Shield toad (Brachycephalus pernix)
|Size||Male snout-vent length: 12 - 13.3 mm (2)|
Female snout-vent length: 14.1 - 15.8 mm (2)
Classified as Data Deficient (DD) on the IUCN Red List (1).
First described as recently as 1998 (2), Brachycephalus pernix is a minute amphibian, barely a centimetre or so in length, with short, robust limbs, a relatively large, rounded head, and a short snout. The body is orange, with black blotches on the flanks and limbs, and the eyes are black (2) (3). The extent of black colouration on the body may vary between individuals, but the basic pattern of orange and black is characteristic and helps distinguish the species from the similar Brachycephalus ephippium, which is uniform orange, and Brachycephalus nodoterga, which is grey (2). Brachycephalus pernix is also distinguished by the absence of a bony shield above the backbone (2) (3), a characteristic of other Brachycephalidae species (4) (5). The head, back and underside of the body are smooth, and the surfaces of the flanks are wrinkled, but, unlike B. nodoterga, the body lacks warts (2). Like other members of the group, Brachycephalus pernix has a reduced number of digits on the hands and feet (5), and the species is also distinguished by the absence of any external trace of the fifth toe (2) (3).
Brachycephalus pernix is known from the location from which it was first described, at Morro Anhangava in the State of Paraná in Brazil, and from Morretes, also in the State of Paraná, Brazil (1) (2) (3). However, it is likely to occur more widely (1).
Recorded in shady areas of Brazil’s Atlantic forest, this species has been found on the forest floor and amongst thick leaf litter, sometimes at 10 to 15 centimetres below the surface (1) (2) (3).
Little is currently known about the biology of this species. It is active by day (2) (3), and is believed to reproduce by direct development, the eggs being laid amongst leaf litter and developing directly into miniature versions of the adult, passing through the tadpole stage within the egg (1) (2) (4) (5). Clutch size is unknown, as are the vocalisations of this species (2) (3). The reduced number of toes is thought to be related to the species’ distinctive habit of walking slowly over the forest floor; indeed, the Latin name, pernix, translates as “good walker” (2).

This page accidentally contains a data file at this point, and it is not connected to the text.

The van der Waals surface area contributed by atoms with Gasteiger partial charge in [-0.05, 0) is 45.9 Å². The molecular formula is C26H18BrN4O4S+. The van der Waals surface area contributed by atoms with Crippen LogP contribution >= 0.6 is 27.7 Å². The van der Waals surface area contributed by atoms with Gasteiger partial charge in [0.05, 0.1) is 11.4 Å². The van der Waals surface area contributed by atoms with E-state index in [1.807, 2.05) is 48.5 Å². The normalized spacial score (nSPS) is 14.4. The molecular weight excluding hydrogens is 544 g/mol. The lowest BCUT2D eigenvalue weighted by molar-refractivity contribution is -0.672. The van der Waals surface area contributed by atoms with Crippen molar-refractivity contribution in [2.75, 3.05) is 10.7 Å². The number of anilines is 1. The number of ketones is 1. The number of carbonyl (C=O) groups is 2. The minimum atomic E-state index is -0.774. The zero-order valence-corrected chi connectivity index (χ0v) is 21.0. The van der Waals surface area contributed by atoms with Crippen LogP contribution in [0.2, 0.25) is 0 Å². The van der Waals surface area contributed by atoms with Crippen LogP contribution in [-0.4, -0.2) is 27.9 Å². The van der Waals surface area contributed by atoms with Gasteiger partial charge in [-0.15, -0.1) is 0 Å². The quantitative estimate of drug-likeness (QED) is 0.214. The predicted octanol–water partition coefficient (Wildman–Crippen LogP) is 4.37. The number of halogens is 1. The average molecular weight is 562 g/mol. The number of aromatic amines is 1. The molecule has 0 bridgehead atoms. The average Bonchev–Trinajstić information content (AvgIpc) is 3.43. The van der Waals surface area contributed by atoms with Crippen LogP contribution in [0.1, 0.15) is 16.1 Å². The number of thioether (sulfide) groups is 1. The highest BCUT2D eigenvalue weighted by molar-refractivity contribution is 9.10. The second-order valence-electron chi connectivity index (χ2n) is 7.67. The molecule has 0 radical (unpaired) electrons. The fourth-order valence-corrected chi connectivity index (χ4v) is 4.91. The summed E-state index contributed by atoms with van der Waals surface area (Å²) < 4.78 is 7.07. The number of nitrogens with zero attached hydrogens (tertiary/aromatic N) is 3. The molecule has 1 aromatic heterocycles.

Although thought to be relatively common within its small known range, there is still very little information on the distribution, status and ecology of Brachycephalus pernix (1). The main threat to the species is habitat destruction, with the Atlantic forest undergoing extensive logging and large-scale clearance for cattle pasture and agriculture (1) (3). In some areas, excessive tourism may also affect Brachycephalus pernix, as visitors trample the forest floor (1), and its habitat is also at risk of forest fires (6).
Although the entire known range of Brachycephalus pernix has been declared a protected area, there is as yet no infrastructure in place. The species is listed as threatened on the Paraná State list of threatened species (1), but there are proposals to uplist it to Critically Endangered (6). Recommended conservation actions for this tiny amphibian include further research, particularly into its distribution, as well as measures to protect its habitat, including forest regeneration, control of visitor numbers, and the marking of trails (1) (6).
To find out more about amphibian conservation see:
- IUCN Amphibian Specialist Group:
- Gascon, C., Collins, J.P. Moore, R.D., Church, D.R., McKay, J.E. and Mendelson III, J.R. (2007) Amphibian Conservation Action Plan. IUCN/SSC Amphibian Specialist Group, Gland, Switzerland and Cambridge, UK. Available at:
- Amphibian Ark:
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- Atlantic forest: a highly biodiverse region found along the east coast of South America, comprising several different vegetation types, including high-altitude grassland, and lowland and montane forest.
IUCN Red List (May, 2009)
- Pombal Jr, J.P., Wistuba, E.M. and Bornschein, M.R. (1998) A new species of Brachycephalid (Anura) from the Atlantic rain forest of Brazil. Journal of Herpetology, 32(1): 70 - 74.
Amphibia Web (May, 2009)
- Halliday, T. and Adler, K. (2002) The New Encyclopedia of Reptiles and Amphibians. Oxford University Press, Oxford.
- Duellman, W.E. and Trueb, L. (1994) Biology of Amphibians. John Hopkins University Press, Baltimore.
Instituto Ambiental do Paraná: Livro Vermelho da Fauna Ameaçada no Estado do Paraná - Brachycephalus pernix (May, 2009)